People visiting the Middle East often deepen and strengthen their faith at locations where, according to the Scriptures, miracles occurred. Like my 70-year-old mom, for millions of the faithful from different religions, seeing the holy temples in Jerusalem, the birthplace of Jesus in Bethlehem, the Virgin Mary’s grave in Nazareth, the Jordan River in Jordan, or Mount of Sinai in Egypt, is a life-long passion.
I, however, being (much) less religious, was accompanying my mother on her holy land tour, needed to make our pricy package spiritual trip a holiday. And why not? That’s where the word holiday comes from. Holy day.
Egypt’s Mount Sinai, or the so called Moses Mountain (Jabal Musa in the local language), is on the Arabian-Nubian Shield (ANS) section of the Sinai Peninsula and the northern border with Israel through the Red Sea. According to the Holy Bible, this mountain is a silent witness to God’s 10 Commandments, given on two tablets to the Prophet Moses. Because this place is where God appeared to man, Mount Sinai is sacred to Jews, Christians and Muslims.
One of my mother’s coveted goals was to climb the summit of Mount Sinai, as did the prophet Moses. “Rising to the top of Mount of Sinai is a spiritual experience, being at the top of the mountain would put one very close to the Creator and would be a spectral or unworldly experience not to be forgotten,” she said. Given that Mount Sinai region is derived from melting magma that produced red granite volcanic rock, it is a favourite place for tourists to visit and too nice to miss during my holiday in Egypt, I agreed to go.
From a small town named Saint Catherine, we, along with 16 other people, started the journey to Mount Sinai. In the town at the foot of the mountains of Sinai lies St. Catherine Monastery – the world’s oldest Christian church – which was built by a Roman emperor named Justinian in the year 527 BC.
There are four sections of the building including the famous Basilica mosaic of the Transfiguration, Moses’ Well, where Moses met his wife for the first time and a Library, with one of the greatest repositories of ancient manuscripts in the world (second only to the Vatican), housing over 4,500 rare volumes. The last section is the Ossuary, a morbid charnel house containing the skulls of 1,400 years’ worth of monks who have lived and died there.
The mountains reach 2,285 meters (almost as high as Mount Bromo at 2,329 meters), and require a three-hour climb. It is best to climb at night to avoid the very hot air in the middle of the desert.
The trip starts with a two-hour ride on camel with a Bedouin for US$ 20 one way. Then, after walking for an hour, you wait at the peak of the mountain as the sun rises slowly from the rock valley.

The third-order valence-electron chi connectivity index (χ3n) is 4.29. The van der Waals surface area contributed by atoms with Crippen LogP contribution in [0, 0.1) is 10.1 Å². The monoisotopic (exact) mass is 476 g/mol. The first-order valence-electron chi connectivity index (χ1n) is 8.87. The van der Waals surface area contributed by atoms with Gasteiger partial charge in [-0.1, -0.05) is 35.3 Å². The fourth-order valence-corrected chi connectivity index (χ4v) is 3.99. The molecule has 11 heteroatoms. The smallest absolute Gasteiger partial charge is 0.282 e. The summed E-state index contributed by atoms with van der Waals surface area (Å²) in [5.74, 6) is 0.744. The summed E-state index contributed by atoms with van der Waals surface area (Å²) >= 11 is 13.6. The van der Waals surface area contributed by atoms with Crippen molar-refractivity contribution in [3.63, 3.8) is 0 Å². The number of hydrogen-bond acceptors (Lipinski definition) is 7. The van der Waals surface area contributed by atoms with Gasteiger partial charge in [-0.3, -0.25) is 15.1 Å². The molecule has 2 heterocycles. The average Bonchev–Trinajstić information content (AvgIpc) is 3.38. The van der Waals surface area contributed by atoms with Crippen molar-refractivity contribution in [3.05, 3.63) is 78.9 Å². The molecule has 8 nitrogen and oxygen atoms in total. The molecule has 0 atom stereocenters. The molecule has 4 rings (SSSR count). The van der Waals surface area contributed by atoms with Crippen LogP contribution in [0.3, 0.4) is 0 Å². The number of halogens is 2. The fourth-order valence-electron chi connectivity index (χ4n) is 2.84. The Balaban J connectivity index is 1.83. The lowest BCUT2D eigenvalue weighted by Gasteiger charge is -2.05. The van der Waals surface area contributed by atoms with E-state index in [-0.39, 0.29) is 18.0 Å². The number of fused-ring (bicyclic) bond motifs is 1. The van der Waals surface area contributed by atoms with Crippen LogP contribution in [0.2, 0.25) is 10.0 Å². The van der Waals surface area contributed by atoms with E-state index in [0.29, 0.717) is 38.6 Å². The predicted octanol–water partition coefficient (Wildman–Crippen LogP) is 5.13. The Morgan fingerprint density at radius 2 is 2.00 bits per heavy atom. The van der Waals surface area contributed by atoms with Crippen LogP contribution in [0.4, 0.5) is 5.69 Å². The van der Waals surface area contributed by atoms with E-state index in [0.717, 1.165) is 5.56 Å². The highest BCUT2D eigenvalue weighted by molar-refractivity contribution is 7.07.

We began our ascent at one in the morning. The temperature was 15ºC when we arrived, which was considered lucky because in July the temperatures often reach 2ºC. In the dark we were given a briefing about the ascent process as the first part of the climb. Armed with a flashlight, our group was paired by each camel’s Bedouin, who was to take us all the way to the top. Frankly, I was a little scared because it was so dark I could hardly see a thing.
During the first 15 minutes of travel no one spoke and the atmosphere was very quiet; just the slow beat of camel feet from stone to stone and my mother’s muffled voice ahead. Perhaps because I was sitting on a camel, which was a little less than comfortable, it seemed the camels were not sure of which way to go and left their direction in the Bedouin’s hand and a language we could not understand. The Bedouin climbs the mountain once a day and would be climbing it twice a day if more tourists booked him.
I heard my mother talking with someone in front of her about the history of the mountains. The existence of Mount Sinai, also known as the site of the Burning Bush, which was recorded in the Old Testament, is inseparable from the story of Moses, who was sent by God to lead the Nation of Israel. For forty days and nights Moses was on the mountain, where he spoke with God and received the Tablets of the Law. He told Moses how He wanted His people to live. My mother also quoted Exodus 19:18 which says: “Mount Sinai was completely in smoke, because the Lord descended upon it in fire, smoke rising like smoke from the kitchen, and the whole mount quaked greatly.”
Smoke? Ah, I remembered a box of Sampoerna kretek cigarettes in my pocket! I then lit up my own smoke and put on my iPod. The song was Surrounded, by Dream Theater. It suited the night quite well. I wished I had brought some beers along to kill the time and to try to enjoy the religious conversation. However, it felt great when I looked up into the big night sky and saw it sprinkled with so many stars. That was when I first admired Sinai!